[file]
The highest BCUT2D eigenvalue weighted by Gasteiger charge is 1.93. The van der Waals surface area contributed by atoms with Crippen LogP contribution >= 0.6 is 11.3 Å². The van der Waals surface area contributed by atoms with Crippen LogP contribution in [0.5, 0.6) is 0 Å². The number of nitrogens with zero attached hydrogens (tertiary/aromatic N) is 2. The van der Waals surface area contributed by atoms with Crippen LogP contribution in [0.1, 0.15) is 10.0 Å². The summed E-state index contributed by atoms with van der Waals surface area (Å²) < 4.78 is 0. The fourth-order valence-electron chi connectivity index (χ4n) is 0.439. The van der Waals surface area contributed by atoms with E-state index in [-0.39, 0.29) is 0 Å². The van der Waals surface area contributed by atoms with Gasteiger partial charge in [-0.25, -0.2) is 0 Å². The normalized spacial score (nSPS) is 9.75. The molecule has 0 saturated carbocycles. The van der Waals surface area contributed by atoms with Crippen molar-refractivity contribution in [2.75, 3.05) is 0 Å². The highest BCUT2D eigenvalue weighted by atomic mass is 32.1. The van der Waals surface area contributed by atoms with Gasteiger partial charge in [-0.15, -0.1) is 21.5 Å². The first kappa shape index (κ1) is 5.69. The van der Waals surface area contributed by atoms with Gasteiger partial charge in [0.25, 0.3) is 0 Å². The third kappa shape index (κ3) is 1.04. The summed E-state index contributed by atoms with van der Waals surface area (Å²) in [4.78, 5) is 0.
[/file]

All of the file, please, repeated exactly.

The highest BCUT2D eigenvalue weighted by Gasteiger charge is 1.93. The van der Waals surface area contributed by atoms with Crippen LogP contribution >= 0.6 is 11.3 Å². The van der Waals surface area contributed by atoms with Crippen LogP contribution in [0.5, 0.6) is 0 Å². The number of nitrogens with zero attached hydrogens (tertiary/aromatic N) is 2. The van der Waals surface area contributed by atoms with Crippen LogP contribution in [0.1, 0.15) is 10.0 Å². The summed E-state index contributed by atoms with van der Waals surface area (Å²) < 4.78 is 0. The fourth-order valence-electron chi connectivity index (χ4n) is 0.439. The van der Waals surface area contributed by atoms with E-state index in [-0.39, 0.29) is 0 Å². The van der Waals surface area contributed by atoms with Gasteiger partial charge in [-0.25, -0.2) is 0 Å². The normalized spacial score (nSPS) is 9.75. The molecule has 0 saturated carbocycles. The van der Waals surface area contributed by atoms with Crippen molar-refractivity contribution in [2.75, 3.05) is 0 Å². The highest BCUT2D eigenvalue weighted by atomic mass is 32.1. The van der Waals surface area contributed by atoms with Gasteiger partial charge in [-0.15, -0.1) is 21.5 Å². The first kappa shape index (κ1) is 5.69. The van der Waals surface area contributed by atoms with Gasteiger partial charge in [0.25, 0.3) is 0 Å². The third kappa shape index (κ3) is 1.04. The summed E-state index contributed by atoms with van der Waals surface area (Å²) in [4.78, 5) is 0.